"While the rest of the world points and clicks in a scary little
world of icons, all alike, we in the world of Unix get to use a
good old-fashioned CLI, or command line interface. One reason why
the command-line has remained so pervasive in Unix environments is
that the implementation, the Unix shell in its various
incarnations, is actually pretty damn good. However, one problem
has always been getting enough information in suitable format to
enable one to make the most of the shell's power and capabilities.
Unix Power Tools admirably fills this gap. The book is an
unparallelled source for the small everyday things that make using
a command line interface so much easier -- if you know them. And
there's the rub: if you know them; but where to find them? Unix
Power Tools is a compendium of this much-needed information, often
culled from obscure sources. There are many gems from Usenet here
-- not a place one would go looking very often today for solid
information of this kind."
"I'd been running Linux for over a year before I bought this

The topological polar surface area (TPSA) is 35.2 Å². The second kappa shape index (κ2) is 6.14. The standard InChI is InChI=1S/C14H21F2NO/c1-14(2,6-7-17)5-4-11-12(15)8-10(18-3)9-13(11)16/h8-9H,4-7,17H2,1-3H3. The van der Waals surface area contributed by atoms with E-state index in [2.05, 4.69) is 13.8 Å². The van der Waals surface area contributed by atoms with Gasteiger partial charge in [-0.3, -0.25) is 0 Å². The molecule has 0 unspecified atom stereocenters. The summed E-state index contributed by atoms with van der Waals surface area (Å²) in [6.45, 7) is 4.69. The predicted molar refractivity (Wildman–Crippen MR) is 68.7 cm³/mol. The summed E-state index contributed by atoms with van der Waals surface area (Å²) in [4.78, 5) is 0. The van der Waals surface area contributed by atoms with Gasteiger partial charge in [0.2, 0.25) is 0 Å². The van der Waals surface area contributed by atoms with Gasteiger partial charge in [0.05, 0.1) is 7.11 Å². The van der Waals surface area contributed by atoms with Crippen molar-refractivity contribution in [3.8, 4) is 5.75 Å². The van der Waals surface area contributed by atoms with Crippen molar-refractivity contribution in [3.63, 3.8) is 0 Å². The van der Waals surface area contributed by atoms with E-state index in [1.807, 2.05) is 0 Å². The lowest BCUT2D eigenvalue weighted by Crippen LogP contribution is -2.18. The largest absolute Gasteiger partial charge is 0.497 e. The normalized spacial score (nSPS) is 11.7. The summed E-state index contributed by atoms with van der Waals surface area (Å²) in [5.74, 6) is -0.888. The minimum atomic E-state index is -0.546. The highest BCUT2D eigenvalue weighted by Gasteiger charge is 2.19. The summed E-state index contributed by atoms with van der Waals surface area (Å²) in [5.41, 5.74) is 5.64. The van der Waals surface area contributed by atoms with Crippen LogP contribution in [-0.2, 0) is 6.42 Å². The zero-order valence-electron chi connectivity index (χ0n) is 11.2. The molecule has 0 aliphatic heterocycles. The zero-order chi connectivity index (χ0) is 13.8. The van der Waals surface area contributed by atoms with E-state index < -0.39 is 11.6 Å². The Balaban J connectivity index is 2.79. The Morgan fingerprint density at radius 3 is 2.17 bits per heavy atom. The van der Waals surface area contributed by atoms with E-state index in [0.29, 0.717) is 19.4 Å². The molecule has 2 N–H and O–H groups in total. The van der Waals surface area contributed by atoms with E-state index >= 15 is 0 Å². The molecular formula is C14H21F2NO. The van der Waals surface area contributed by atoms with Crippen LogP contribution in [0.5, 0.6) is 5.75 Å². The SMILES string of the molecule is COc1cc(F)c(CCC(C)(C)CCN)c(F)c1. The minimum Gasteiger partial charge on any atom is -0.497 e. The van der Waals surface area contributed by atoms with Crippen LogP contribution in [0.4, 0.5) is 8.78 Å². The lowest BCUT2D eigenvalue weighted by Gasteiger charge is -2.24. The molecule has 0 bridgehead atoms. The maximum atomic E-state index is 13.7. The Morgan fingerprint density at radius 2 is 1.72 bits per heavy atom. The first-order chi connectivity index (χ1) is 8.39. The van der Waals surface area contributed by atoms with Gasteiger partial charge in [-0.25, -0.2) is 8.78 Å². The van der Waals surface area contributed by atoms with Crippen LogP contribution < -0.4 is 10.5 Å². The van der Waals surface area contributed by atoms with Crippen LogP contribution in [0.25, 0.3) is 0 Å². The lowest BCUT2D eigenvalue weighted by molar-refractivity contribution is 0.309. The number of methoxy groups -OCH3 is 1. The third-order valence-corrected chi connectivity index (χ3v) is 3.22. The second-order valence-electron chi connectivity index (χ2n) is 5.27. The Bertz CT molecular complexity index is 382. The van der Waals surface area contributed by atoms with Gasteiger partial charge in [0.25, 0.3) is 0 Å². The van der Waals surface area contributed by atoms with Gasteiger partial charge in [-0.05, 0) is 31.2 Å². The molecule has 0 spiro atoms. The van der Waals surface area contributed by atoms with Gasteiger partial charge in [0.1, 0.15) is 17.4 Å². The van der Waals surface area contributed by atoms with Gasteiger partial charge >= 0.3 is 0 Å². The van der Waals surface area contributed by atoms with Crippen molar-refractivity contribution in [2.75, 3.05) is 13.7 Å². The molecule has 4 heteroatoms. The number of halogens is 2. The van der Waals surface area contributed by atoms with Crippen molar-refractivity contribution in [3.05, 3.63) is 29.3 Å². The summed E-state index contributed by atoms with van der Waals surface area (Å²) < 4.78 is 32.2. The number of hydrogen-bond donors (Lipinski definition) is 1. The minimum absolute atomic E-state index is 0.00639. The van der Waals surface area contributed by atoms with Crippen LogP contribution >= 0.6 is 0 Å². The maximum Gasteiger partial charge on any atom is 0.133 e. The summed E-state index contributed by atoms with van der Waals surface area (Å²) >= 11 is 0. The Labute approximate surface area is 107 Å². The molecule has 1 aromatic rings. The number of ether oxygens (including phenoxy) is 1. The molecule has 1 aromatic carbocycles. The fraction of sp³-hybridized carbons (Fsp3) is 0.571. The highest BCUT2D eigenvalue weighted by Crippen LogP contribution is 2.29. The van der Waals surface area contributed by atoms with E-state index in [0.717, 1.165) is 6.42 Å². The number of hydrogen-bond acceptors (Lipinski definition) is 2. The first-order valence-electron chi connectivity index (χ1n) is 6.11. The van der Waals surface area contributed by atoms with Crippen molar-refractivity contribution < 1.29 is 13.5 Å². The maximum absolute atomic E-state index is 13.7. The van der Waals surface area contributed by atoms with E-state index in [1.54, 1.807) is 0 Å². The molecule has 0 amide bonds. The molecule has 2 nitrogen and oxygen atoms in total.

book. I fondly imagined I was pretty nifty with the old Unix
Environment. Well, I learned different. The amount of stuff I
picked up out of this book is incalculable. It is like an
encyclopaedia for Unix users. I said "users", and that's important;
you won't find any admin or networking stuff here. The former
omission is only to be expected, but the latter is a pity -- a
brief tutorial on mail(1) wouldn't have gone amiss, for example.
But, when you consider that the book runs to over a thousand pages
as it is, you begin to understand."
"Every time I dip into this weighty tome, I seem to come up with
something new. A case in point is pcal, which i discovered browsing
one slow afternoon (when I should have been working on an article;
but that's another story). Pcal is a program for generating
Postscript calendars, with a rich command-language enabling the
user to describe repeating events, one-offs, etc."